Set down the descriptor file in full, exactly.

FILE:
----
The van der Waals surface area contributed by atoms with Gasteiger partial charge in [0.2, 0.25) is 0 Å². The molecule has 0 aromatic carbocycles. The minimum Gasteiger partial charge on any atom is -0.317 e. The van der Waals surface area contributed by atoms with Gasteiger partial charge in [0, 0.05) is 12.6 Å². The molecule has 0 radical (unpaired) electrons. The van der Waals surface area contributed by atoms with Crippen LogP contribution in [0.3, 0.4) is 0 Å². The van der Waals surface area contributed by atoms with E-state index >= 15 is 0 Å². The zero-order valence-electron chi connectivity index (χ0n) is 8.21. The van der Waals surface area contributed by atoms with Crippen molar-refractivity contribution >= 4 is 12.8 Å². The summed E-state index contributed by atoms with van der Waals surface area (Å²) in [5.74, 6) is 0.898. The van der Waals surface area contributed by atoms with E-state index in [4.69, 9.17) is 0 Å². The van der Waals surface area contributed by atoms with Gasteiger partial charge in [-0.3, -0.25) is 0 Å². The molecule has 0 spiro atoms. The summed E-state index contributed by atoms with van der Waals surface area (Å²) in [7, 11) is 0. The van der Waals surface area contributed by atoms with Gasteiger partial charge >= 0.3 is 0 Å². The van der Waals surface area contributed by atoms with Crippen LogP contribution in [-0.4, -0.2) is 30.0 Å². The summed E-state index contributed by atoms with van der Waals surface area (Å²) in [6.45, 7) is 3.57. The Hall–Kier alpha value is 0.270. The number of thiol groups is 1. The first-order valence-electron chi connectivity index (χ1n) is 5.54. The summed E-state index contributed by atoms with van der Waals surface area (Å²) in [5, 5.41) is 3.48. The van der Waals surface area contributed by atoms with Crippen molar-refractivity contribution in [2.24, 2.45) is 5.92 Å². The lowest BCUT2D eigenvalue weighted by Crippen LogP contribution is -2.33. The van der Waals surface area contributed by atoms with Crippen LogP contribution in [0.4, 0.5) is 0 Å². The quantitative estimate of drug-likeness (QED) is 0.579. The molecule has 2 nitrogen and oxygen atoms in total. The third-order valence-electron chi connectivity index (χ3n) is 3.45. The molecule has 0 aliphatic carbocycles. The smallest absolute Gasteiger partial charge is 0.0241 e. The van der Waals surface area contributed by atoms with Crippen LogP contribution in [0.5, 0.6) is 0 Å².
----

The van der Waals surface area contributed by atoms with Gasteiger partial charge in [0.2, 0.25) is 0 Å². The molecule has 0 aromatic carbocycles. The minimum Gasteiger partial charge on any atom is -0.317 e. The van der Waals surface area contributed by atoms with Gasteiger partial charge in [0, 0.05) is 12.6 Å². The molecule has 0 radical (unpaired) electrons. The van der Waals surface area contributed by atoms with Crippen LogP contribution in [0.3, 0.4) is 0 Å². The van der Waals surface area contributed by atoms with E-state index >= 15 is 0 Å². The zero-order valence-electron chi connectivity index (χ0n) is 8.21. The van der Waals surface area contributed by atoms with Crippen molar-refractivity contribution >= 4 is 12.8 Å². The summed E-state index contributed by atoms with van der Waals surface area (Å²) in [5.74, 6) is 0.898. The van der Waals surface area contributed by atoms with E-state index in [4.69, 9.17) is 0 Å². The van der Waals surface area contributed by atoms with Gasteiger partial charge in [-0.3, -0.25) is 0 Å². The molecule has 0 spiro atoms. The summed E-state index contributed by atoms with van der Waals surface area (Å²) in [7, 11) is 0. The van der Waals surface area contributed by atoms with Gasteiger partial charge >= 0.3 is 0 Å². The van der Waals surface area contributed by atoms with Crippen LogP contribution in [-0.4, -0.2) is 30.0 Å². The summed E-state index contributed by atoms with van der Waals surface area (Å²) in [6.45, 7) is 3.57. The Hall–Kier alpha value is 0.270. The number of thiol groups is 1. The first-order valence-electron chi connectivity index (χ1n) is 5.54. The summed E-state index contributed by atoms with van der Waals surface area (Å²) in [5, 5.41) is 3.48. The van der Waals surface area contributed by atoms with Crippen molar-refractivity contribution in [2.24, 2.45) is 5.92 Å². The lowest BCUT2D eigenvalue weighted by Crippen LogP contribution is -2.33. The van der Waals surface area contributed by atoms with Crippen LogP contribution in [0.4, 0.5) is 0 Å². The quantitative estimate of drug-likeness (QED) is 0.579. The molecule has 2 nitrogen and oxygen atoms in total. The third-order valence-electron chi connectivity index (χ3n) is 3.45. The molecule has 0 aliphatic carbocycles. The smallest absolute Gasteiger partial charge is 0.0241 e. The van der Waals surface area contributed by atoms with Crippen LogP contribution in [0.5, 0.6) is 0 Å².